Move-In traditions make robust return

Weather is perfect as first-year students from Class of '25 arrive on campus with their families and cautious high hopes; President Sterritt out to greet them, along with most campus offices under outdoor tents

August 27, 2021
Mark Tarnacki
Staff Writer

Rugby team help was most appreciated for top-floor refrigerator hauling. (photos throughout by Alex Bertoni, Caitlin Lei and Mark Tarnacki)

View a photo gallery of Move-In Day here>>

Now that’s more like it.

After the pandemic last year limited any full experience of hallowed Saint Michael’s College Move-In Day, the best-loved traditions were back with bells on – literally in the case of O-leader greeters ringing little cow bells as celebratory noise-makers at the main gates. The day’s annual signature magical energy of hopeful anticipation, poignant partings, spirited Orientation leaders, well-prepared staff and perfect weather made Friday, August 27, another classic start to a new semester as first-year students and their families made their way to campus.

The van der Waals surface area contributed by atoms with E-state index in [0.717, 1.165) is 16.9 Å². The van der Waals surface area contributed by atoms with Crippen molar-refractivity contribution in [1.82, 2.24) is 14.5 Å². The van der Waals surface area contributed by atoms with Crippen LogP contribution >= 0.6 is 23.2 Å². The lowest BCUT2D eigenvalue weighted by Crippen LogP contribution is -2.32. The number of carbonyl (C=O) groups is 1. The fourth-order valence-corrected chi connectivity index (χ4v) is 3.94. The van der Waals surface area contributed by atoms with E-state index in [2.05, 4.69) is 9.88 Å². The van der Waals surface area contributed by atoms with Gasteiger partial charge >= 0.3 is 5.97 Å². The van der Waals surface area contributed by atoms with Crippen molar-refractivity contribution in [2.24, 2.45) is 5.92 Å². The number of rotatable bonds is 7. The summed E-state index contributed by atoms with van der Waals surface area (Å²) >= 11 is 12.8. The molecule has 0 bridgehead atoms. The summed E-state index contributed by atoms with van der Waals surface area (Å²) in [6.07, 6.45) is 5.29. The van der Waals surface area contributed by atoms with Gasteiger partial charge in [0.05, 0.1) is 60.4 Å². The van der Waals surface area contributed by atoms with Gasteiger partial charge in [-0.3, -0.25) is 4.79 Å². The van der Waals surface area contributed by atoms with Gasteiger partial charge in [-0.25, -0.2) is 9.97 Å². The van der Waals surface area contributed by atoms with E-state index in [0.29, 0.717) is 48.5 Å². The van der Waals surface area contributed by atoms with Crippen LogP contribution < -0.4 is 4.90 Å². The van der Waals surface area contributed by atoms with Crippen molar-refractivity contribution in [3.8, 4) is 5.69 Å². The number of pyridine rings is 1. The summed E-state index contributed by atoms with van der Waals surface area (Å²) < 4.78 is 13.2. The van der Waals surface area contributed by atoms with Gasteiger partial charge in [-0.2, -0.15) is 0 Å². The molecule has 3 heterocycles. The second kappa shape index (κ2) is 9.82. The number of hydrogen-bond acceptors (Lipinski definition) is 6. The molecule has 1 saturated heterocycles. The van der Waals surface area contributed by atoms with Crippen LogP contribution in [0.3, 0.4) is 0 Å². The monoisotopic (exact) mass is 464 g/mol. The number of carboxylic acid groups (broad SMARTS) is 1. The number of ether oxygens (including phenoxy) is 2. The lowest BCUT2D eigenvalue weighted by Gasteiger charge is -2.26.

Careful COVID precautions of course were evident, with many masks worn even outdoors (though not required there) — including by President Lorraine Sterritt as she greeted new arrivals outside Lyons Hall before 10 a.m. Clear signage also was everywhere carrying reminders about community health expectations —  but none of that was dampening enthusiasm. A morning walk around campus offered telling snapshots of the special day and all that it means to the community:


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President Sterritt gets a photo by Lyons Hall with a team of yellow-shirted O-Leaders.

At about 9:30 a.m. at the front main gate bus stop by the Ross Sports Center Parking lot, Orientation Board member Shannon Murray ’22, a biochemistry major from Bow, NH, was leading a team of greeters as they rang a cowbell or two, hooted and hollered, held signs, jumped around and greeted families pulling into campus, as is traditional. Outside community members in cars and trucks honked and waved in support. Shannon plays women’s lacrosse, is secretary of athletics for the Student Government Association and a member of the Chemistry Club and Random Acts of Kindness Club.